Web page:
Travel junkies (including yours truly) all know there is nothing quite like the rush of adrenaline that jump-starts the heart when you first step foot in a foreign land. New sights, sounds and smells flood the senses. Elation, apprehension and, more often than not, exasperation make up the emotional soup of the day.
At 9 percent of global GDP, the tourism industry is one of the largest in the world, contributing $6.6 trillion to the world economy and generating more than 260 million jobs. Despite continuing economic challenges, international tourist arrivals grew by 5 percent in 2013, and the United Nations World Tourism Organization (UNWTO) forecasts a 4 to 4.5 percent growth in 2014.
As rewarding as traveling may be for the traveler, this is not always the case for the communities where the traveler treads. There is a common misconception that simply spending money in a country benefits local communities — but there indeed are profound, adverse social and environmental consequences.
With continuing growth in travel, there is increasing recognition among both travel professionals and consumers of the importance of responsible travel – travel that minimizes negative impacts, brings economic benefits to host communities, and preserves the cultural and natural resources of the destinations. Responsible travel also can be good for the bottom line.
According to the World Tourism Organization’s (UNWTO) 2012 Tourism in the Green Economy Report, tourist choices are increasingly influenced by sustainability considerations. Eco-tourism, nature, heritage, cultural and “soft adventure” tourism are predicted to grow rapidly over the next two decades, and global spending on ecotourism is expected to increase at a higher rate than the tourism industry as a whole.
So, what are the primary problems associated with travel? What are some solutions?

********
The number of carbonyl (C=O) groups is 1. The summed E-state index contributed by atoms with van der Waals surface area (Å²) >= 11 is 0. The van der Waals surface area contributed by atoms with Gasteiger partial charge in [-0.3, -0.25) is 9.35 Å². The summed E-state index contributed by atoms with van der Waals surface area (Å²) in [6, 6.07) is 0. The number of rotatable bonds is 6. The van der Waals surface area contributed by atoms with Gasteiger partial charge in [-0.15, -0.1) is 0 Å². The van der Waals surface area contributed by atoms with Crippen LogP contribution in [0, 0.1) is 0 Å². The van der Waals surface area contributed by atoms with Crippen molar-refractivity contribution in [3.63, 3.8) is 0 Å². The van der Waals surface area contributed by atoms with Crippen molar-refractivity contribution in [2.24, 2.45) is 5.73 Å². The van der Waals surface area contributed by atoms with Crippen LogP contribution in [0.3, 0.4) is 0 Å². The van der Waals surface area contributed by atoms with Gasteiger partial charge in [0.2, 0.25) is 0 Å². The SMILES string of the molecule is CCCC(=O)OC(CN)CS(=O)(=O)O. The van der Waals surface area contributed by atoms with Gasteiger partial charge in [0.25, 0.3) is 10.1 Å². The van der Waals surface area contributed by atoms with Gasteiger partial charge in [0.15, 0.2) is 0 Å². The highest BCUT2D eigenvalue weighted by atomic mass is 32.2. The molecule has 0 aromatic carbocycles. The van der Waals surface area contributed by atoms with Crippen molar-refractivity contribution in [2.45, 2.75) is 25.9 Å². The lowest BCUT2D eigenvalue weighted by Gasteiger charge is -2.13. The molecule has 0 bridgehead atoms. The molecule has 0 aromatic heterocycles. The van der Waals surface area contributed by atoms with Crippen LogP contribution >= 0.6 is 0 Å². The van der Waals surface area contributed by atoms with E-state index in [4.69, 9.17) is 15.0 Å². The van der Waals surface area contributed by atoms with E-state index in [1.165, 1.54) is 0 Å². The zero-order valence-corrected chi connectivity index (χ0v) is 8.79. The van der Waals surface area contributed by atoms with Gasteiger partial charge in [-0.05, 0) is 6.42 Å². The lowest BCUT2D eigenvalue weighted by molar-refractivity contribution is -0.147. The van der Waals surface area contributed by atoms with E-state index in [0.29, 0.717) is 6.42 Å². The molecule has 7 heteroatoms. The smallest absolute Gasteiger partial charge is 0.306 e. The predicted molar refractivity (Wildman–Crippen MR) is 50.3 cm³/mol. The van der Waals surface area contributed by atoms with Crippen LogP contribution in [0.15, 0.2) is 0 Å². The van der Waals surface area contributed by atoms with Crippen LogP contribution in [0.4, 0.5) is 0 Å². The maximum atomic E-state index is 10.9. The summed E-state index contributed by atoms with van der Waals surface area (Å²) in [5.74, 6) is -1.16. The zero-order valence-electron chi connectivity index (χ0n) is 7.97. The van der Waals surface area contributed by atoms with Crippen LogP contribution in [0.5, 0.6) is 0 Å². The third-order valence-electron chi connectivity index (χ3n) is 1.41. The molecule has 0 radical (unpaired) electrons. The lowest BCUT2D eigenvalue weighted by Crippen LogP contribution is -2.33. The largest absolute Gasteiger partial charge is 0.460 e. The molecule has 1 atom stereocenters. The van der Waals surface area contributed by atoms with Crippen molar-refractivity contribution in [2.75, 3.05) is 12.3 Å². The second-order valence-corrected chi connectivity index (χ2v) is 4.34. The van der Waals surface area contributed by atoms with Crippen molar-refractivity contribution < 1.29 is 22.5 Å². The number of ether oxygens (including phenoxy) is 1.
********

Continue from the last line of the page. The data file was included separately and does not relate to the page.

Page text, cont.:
The problem: Adverse effects on local cultures
Interest in unique cultures often leads to communities being overrun by large numbers of visitors, commercialization of traditions and threats to cultural survival. Tourism destinations sometimes are constructed by outsiders in areas that indigenous communities consider to be theirs, and where the “development” was unwanted or not validated. The animosities this creates in the local community make it almost impossible to achieve cooperation and mutual benefits.
The solution: Authenticity
This is a tricky one. Similar to the observer effect in science (which refers to changes that the act of observation will make on a phenomenon being observed), the mere act of visiting an indigenous community is almost always going to have some kind of effect on it — but these effects don’t always need to be negative. All-inclusive resorts typically strive to transform local environments to conform to tourists’ comforts and tastes. What is the point of traveling to another country only to live like you would at home? Rather than buy into this traditional tourist paradigm, it’s better to strive for the most authentic travel experience. Embrace local culture, food and locally-run accommodations. A great place to start is to look into sustainable tourism agencies such as G Adventures.